The x(c) (-) cystine/glutamate antiporter is a major plasma membrane transporter for the cellular uptake of cystine in exchange for intracellular glutamate. Its main functions in the body are mediation of cellular cystine uptake for synthesis of glutathione essential for cellular protection from oxidative stress and maintenance of a cystine:cysteine redox balance in the extracellular compartment. In the past decade it has become evident that the x(c) (-) transporter plays an important role in various aspects of cancer, including: (i) growth and progression of cancers that have a critical growth requirement for extracellular cystine/cysteine, (ii) glutathione-based drug resistance, (iii) excitotoxicity due to excessive release of glutamate, and (iv) uptake of herpesvirus 8, a causative agent of Kaposi's sarcoma. The x(c) (-) transporter also plays a role in certain CNS and eye diseases. This review focuses on the expression and function of the x(c) (-) transporter in cells and tissues with particular emphasis on its role in disease pathogenesis. The potential use of x(c) (-) inhibitors (e.g., sulfasalazine) for arresting tumor growth and/or sensitizing cancers is discussed.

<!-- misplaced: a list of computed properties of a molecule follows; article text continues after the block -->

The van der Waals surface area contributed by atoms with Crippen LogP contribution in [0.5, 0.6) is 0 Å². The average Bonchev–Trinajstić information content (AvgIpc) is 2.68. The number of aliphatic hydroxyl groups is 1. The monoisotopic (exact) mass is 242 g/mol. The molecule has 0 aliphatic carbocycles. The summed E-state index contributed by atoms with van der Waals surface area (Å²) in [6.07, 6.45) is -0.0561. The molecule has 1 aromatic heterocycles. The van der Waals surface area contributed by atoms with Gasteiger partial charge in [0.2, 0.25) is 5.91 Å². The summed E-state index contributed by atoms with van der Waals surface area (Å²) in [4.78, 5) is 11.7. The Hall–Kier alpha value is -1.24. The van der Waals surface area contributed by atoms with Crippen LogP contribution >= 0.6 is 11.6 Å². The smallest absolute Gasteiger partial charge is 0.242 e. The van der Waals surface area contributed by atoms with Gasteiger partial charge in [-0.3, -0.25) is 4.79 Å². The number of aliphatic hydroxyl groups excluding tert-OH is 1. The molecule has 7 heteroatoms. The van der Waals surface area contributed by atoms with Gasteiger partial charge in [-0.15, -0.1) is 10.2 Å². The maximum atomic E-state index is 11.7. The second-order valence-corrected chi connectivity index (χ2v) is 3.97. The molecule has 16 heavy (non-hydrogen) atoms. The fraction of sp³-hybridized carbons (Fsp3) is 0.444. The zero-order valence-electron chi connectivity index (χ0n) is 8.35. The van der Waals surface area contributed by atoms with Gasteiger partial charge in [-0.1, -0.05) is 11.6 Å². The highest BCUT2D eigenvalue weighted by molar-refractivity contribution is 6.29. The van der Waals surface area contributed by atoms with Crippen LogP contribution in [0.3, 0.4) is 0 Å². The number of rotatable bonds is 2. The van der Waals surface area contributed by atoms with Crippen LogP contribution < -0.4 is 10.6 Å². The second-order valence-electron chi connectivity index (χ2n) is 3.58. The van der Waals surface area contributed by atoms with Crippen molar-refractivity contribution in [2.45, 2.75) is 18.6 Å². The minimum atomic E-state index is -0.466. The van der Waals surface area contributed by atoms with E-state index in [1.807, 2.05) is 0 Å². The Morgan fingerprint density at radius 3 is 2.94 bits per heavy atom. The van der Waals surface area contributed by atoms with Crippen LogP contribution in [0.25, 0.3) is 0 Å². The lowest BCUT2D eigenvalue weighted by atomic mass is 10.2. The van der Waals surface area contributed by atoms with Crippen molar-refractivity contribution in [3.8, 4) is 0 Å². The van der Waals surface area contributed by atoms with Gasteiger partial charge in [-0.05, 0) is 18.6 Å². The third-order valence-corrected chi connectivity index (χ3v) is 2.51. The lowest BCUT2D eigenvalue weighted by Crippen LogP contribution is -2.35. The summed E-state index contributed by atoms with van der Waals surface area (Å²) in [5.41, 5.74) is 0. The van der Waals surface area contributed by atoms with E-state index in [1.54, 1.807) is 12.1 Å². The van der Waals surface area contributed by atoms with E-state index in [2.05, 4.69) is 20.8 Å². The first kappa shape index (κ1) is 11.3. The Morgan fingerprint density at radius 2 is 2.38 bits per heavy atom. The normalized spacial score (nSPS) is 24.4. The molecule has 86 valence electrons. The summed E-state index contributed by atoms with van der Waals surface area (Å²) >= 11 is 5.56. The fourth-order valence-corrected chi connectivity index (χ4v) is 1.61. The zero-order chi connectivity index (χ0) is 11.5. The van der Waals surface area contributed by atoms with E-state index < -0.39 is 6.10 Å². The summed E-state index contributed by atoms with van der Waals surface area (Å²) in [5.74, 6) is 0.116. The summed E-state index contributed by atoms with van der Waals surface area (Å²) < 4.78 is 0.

(c) 2008 Wiley-Liss, Inc.